Yo La Tengo Look Back to Move Forward With ‘Stuff Like That There’


For Yo La Tengo — staunchly independent rock stalwarts, human-jukebox monolith, proud wavers of the Hoboken flag for three decades, and one of the last of the elder statesmen left standing in the wake of Sonic Youth’s dissolution — 2015 has been a year of both sea change and reminiscence. There was the news that the pride of Hoboken, guitarist/singer Ira Kaplan, and his drummer/angel-voiced wife, Georgia Hubley, had jettisoned the New Jersey city with which they’ve been synonymous and crossed the river for Manhattan digs. On the phone, Kaplan plays it low-key when it comes to their move: “One step ahead of the sheriff, like anyone else.”

He’s more psyched to talk about Stuff Like That There, a new Yo La Tengo record that nonetheless represents a dip into the band’s storied past. An eclectic set of cover songs, reworked tunes from their sprawling catalog, and a couple of fresh originals, Stuff is vintage Yo La Tengo minus Kaplan’s trademark guitar freak-outs and organ-fueled drone-fests. As Kaplan admits, they carefully dialed back 25 years for inspiration. “We really did go full-concept on the record.”

Ira Kaplan on Stuff Like That There: ‘We really did go full-concept on the record.’

Kaplan traces Stuff‘s lineage to Fakebook, their unplugged fourth record from 1990, which found Yo La Tengo geeking out on a glorious hodgepodge of classics and bargain-bin obscurities from the likes of Cat Stevens, Daniel Johnston, the Kinks, NRBQ, the Scene Is Now, and John Cale.

Using Fakebook as their live-feel blueprint, Yo La Tengo went about re-creating the harmony-driven beauty, ghostly textures, and back-porch-jam vibes of their breakthrough record. They returned to the same Hoboken recording studio; original producer Gene Holder again manned the boards. Longtime electric-bass player James McNew took the upright-bass reins. Guitarist Dave Schramm was welcomed back into the fold, and Kaplan traded in his electric for an acoustic guitar. Kaplan had no problem yielding the steel-strung spotlight once again to Schramm, whose fretboard handiwork is all over Yo La Tengo’s roots-rocky, Feelies-inspired 1986 debut, Ride the Tiger.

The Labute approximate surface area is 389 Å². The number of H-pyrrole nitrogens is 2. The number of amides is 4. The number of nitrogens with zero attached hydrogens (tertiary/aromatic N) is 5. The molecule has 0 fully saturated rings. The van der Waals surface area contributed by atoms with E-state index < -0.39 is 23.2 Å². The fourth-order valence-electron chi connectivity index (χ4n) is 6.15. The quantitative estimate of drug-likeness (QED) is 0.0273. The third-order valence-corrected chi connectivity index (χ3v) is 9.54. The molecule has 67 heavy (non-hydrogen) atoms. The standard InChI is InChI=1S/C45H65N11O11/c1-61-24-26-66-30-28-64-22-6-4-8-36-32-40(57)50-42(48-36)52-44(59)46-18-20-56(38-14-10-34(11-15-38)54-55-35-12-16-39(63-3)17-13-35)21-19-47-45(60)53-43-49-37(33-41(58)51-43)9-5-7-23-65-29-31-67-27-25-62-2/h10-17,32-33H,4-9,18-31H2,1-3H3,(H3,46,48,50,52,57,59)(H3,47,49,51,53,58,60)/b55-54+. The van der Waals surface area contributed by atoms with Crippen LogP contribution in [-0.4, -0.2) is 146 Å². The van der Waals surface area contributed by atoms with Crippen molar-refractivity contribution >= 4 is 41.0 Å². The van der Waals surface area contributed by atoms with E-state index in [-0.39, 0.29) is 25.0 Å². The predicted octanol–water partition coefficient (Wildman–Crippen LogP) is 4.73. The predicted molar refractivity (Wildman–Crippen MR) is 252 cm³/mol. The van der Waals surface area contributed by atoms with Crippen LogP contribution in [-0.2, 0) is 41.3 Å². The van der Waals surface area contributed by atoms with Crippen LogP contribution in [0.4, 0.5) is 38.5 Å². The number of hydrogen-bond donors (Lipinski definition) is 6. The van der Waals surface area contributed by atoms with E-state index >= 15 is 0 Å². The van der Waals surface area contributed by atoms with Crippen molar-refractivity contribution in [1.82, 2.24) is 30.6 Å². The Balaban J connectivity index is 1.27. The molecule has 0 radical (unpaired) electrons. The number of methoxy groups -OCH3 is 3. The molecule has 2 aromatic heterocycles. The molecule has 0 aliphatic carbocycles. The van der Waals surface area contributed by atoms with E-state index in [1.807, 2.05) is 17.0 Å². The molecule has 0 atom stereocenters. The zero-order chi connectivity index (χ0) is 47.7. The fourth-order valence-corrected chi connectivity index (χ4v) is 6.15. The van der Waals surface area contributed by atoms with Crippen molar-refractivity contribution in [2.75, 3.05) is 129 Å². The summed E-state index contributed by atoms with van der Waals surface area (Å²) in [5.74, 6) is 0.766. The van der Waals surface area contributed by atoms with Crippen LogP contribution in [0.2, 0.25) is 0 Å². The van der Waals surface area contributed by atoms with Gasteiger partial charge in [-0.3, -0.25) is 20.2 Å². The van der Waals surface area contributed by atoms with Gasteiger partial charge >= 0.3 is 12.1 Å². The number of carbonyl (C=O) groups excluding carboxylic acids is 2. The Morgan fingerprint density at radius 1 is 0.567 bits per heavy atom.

“It wasn’t like, ‘Oh, finally I get this damn electric guitar off,’ ” Kaplan says of slinging only the acoustic on Stuff and expanding into a quartet. “Dave is just a great guitar player, and it’s fun. It changes the whole dynamic. The difference between three people and four people, it’s pretty shocking at times. The three of us have done so much together for so long, it kind of makes sense to introduce somebody else into it. Everything changes.”

Indeed, in Yo La Tengo’s universe, changes are well afoot: Kaplan and Hubley left Hoboken behind; the legendary indie-rock hub Maxwell’s, where their annual Hanukkah shows became the stuff of legend, is now a restaurant; and Schramm is back in the fray, at least for the moment. But this much is certain: The stripped-down Stuff, their fourteenth record, is classic Yo La Tengo in all its sublime dream-folk glory.

A record collector’s coup that only music buffs like Yo La Tengo could have whipped up, Stuff‘s grab bag of covers is a virtual Music History 101, and Hubley’s star turn on it is liable to melt hearts. On Hank Williams’s “I’m So Lonesome I Could Cry,” her sultry whispers transform the timeless beer-soaked tearjerker into a gorgeous bedtime lullaby. She takes the doo-wop strut of “My Heart’s Not In It,” by r&b queen Darlene McCrea, and imagines it as a countrified stroll (Schramm’s homegrown twang doesn’t hurt the cause). And on the R.E.M.-ish jangle of the Cure’s “Friday I’m in Love,” her delightfully morose delivery — and the hilarious, apocalypse-themed video that goes with it — would roust even Robert Smith from his doldrums to crack a smile.